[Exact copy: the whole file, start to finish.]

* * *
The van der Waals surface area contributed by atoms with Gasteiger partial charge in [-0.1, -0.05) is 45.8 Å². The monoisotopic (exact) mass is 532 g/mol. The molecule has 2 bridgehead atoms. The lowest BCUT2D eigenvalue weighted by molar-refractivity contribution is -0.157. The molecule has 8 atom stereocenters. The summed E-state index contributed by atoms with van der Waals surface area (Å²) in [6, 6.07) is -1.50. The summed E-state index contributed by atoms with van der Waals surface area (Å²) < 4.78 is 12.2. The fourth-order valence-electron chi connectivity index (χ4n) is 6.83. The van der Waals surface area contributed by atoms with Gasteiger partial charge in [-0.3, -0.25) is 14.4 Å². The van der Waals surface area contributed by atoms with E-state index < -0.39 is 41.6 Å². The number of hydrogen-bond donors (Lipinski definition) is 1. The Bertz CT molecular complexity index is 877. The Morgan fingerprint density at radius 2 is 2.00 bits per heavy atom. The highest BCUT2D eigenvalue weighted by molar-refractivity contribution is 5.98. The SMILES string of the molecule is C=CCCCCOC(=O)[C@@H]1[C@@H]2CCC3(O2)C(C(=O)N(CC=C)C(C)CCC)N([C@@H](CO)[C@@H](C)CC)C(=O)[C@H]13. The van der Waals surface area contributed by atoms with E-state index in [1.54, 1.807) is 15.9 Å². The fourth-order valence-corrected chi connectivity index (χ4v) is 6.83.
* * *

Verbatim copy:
The van der Waals surface area contributed by atoms with Gasteiger partial charge in [-0.1, -0.05) is 45.8 Å². The monoisotopic (exact) mass is 532 g/mol. The molecule has 2 bridgehead atoms. The lowest BCUT2D eigenvalue weighted by molar-refractivity contribution is -0.157. The molecule has 8 atom stereocenters. The summed E-state index contributed by atoms with van der Waals surface area (Å²) in [6, 6.07) is -1.50. The summed E-state index contributed by atoms with van der Waals surface area (Å²) < 4.78 is 12.2. The fourth-order valence-electron chi connectivity index (χ4n) is 6.83. The van der Waals surface area contributed by atoms with Gasteiger partial charge in [-0.3, -0.25) is 14.4 Å². The van der Waals surface area contributed by atoms with E-state index < -0.39 is 41.6 Å². The number of hydrogen-bond donors (Lipinski definition) is 1. The Bertz CT molecular complexity index is 877. The Morgan fingerprint density at radius 2 is 2.00 bits per heavy atom. The highest BCUT2D eigenvalue weighted by molar-refractivity contribution is 5.98. The SMILES string of the molecule is C=CCCCCOC(=O)[C@@H]1[C@@H]2CCC3(O2)C(C(=O)N(CC=C)C(C)CCC)N([C@@H](CO)[C@@H](C)CC)C(=O)[C@H]13. The van der Waals surface area contributed by atoms with E-state index in [1.54, 1.807) is 15.9 Å². The fourth-order valence-corrected chi connectivity index (χ4v) is 6.83.